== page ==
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State of the art paper

Subfractions of high-density lipoprotein (HDL) and dysfunctional HDL in chronic kidney disease patients

Magdalena Rysz-Górzyńska
,
Maciej Banach

Arch Med Sci 2016; 12, 4: 844–849
Online publish date: 2016/07/01
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Introduction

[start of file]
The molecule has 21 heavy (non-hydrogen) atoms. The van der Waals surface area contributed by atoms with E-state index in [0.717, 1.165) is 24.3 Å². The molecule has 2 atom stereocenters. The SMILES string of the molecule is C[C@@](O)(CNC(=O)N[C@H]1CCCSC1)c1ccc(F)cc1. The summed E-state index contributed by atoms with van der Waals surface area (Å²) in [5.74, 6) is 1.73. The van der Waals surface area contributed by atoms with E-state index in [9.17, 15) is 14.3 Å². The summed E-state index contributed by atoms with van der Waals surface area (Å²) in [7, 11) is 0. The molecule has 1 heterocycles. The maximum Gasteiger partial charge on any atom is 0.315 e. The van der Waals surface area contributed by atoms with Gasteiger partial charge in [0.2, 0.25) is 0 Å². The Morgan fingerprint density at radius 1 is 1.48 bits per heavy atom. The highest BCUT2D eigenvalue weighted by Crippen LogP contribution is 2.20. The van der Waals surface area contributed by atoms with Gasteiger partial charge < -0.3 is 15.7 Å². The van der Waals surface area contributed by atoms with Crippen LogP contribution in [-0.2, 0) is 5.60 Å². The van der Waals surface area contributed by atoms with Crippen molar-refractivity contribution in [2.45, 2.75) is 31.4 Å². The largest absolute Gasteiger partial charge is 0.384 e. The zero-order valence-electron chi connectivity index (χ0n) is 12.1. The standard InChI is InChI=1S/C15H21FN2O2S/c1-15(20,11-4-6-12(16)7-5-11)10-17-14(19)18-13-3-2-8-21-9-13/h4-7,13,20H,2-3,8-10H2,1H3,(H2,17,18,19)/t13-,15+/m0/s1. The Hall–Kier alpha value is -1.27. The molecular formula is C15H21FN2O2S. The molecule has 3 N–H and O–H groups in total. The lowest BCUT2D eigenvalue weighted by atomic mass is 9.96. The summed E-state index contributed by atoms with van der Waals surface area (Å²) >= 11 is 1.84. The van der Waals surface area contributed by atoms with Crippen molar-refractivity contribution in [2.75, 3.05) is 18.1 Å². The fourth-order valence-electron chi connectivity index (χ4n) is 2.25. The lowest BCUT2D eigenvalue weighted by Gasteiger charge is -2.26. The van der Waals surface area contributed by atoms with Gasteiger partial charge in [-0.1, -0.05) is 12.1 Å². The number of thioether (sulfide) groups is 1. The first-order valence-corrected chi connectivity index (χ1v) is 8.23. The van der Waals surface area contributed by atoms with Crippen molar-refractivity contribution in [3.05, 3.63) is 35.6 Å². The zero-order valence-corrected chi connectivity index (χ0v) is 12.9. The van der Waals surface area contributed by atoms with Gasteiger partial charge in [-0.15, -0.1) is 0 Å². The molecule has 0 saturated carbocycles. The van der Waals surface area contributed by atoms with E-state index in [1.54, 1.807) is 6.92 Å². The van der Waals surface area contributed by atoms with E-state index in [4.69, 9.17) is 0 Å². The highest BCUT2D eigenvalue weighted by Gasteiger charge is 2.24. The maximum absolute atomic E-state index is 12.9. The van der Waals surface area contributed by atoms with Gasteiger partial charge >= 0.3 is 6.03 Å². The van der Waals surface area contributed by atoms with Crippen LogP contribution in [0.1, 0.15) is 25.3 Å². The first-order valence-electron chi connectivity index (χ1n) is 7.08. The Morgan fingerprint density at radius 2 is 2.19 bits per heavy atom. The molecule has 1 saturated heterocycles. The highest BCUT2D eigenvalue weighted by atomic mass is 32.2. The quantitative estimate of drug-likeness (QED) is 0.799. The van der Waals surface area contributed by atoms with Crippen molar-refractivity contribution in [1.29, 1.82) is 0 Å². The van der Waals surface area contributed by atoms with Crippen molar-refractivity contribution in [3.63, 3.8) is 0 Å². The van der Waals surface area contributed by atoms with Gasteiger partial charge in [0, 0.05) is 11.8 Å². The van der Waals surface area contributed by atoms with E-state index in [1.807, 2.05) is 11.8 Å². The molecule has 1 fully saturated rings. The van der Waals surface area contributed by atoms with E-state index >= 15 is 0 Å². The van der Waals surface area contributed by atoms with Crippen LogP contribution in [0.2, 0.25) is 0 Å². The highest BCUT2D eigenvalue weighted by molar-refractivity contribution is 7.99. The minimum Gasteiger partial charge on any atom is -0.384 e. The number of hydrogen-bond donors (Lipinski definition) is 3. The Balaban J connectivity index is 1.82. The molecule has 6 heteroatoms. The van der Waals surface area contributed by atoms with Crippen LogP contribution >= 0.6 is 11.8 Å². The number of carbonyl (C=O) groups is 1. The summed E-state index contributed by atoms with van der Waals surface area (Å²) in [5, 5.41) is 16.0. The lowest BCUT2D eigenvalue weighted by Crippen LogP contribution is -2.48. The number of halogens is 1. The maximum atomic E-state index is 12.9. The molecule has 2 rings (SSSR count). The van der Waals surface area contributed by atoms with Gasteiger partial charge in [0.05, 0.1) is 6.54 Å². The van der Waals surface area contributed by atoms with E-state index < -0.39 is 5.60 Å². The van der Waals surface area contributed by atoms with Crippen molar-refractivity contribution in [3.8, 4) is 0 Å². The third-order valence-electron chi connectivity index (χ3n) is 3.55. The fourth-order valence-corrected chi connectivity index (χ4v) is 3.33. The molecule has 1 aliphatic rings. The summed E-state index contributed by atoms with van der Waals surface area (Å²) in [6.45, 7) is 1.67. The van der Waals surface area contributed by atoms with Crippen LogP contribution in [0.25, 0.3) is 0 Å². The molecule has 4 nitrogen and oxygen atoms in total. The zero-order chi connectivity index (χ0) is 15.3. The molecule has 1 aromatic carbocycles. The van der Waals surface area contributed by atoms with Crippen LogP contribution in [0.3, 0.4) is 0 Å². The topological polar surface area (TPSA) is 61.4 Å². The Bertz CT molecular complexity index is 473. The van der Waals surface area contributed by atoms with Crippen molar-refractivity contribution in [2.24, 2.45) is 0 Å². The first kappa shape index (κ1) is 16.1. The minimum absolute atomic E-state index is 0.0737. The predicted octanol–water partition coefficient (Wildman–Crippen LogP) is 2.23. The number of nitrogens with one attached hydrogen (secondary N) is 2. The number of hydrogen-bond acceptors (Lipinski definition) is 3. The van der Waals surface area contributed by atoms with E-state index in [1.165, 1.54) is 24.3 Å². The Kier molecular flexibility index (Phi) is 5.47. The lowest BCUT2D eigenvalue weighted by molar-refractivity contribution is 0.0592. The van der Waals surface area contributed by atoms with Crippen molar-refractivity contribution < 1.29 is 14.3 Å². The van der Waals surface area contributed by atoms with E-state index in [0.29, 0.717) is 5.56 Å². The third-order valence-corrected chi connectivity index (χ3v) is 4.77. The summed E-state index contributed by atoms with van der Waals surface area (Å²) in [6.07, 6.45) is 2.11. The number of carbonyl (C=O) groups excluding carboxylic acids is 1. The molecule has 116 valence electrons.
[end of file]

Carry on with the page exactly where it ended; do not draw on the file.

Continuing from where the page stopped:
Chronic kidney disease (CKD) affects approximately 16% of the general population, and this figure is projected to rise [1]. Chronic kidney disease is accompanied by very high cardiovascular mortality due to accelerated atherosclerosis [2]. In addition, declining kidney function has been identified as a strong cardiovascular (CV) risk factor [3, 4]. Cardiovascular damage starts early in the development of renal disease, and even mild kidney dysfunction may be an independent predictor for cardiovascular disease (CVD) or stroke [5, 6]. Moreover, some studies have demonstrated that in CKD patients left ventricular diastolic dysfunction occurs frequently and is associated with coronary artery disease and higher mortality [7]. Chronic kidney disease is an inflammatory state characterized by quantitative and qualitative alterations of the plasma lipids. It involves all lipoprotein classes and shows considerable variations depending on the stage of CKD. The causes of disturbances in lipoprotein metabolism are complex and depend on the rate of decline of the glomerular filtration rate (GFR) [8]. The lipid profile of CKD patients is typified by lower serum concentration of high-density lipoproteins (HDL), higher serum concentrations of triglycerides (TG), apolipoprotein B (apoB), lipoprotein(a) [Lp(a)], remnant intermediate density lipoproteins (IDL) and very-low-density lipoproteins (VLDL), and an elevated proportion of oxidized low-density lipoproteins (oxLDL) [9, 10]. The low-density lipoprotein (LDL) cholesterol level is not usually raised, and it may even be decreased. This heterogeneity in patients with CKD results from differences in quantitative and qualitative content of lipids, apolipoproteins (apos), lipid transfer proteins and enzymes, which directly affect their biological activity and metabolism [11]. High serum LDL cholesterol levels are associated with CV risk in the general population as well as in the CKD population. It is well known that statins exert a beneficial effect on the kidney. Lipid-lowering agents are associated with cardiovascular and anti-proteinuric benefits in CKD patients [12–15]. Recent studies have shown that serum HDL cholesterol levels do not predict CVD in CKD patients; thus CKD-induced modifications in HDL may support the increase in CV risk in CKD patients.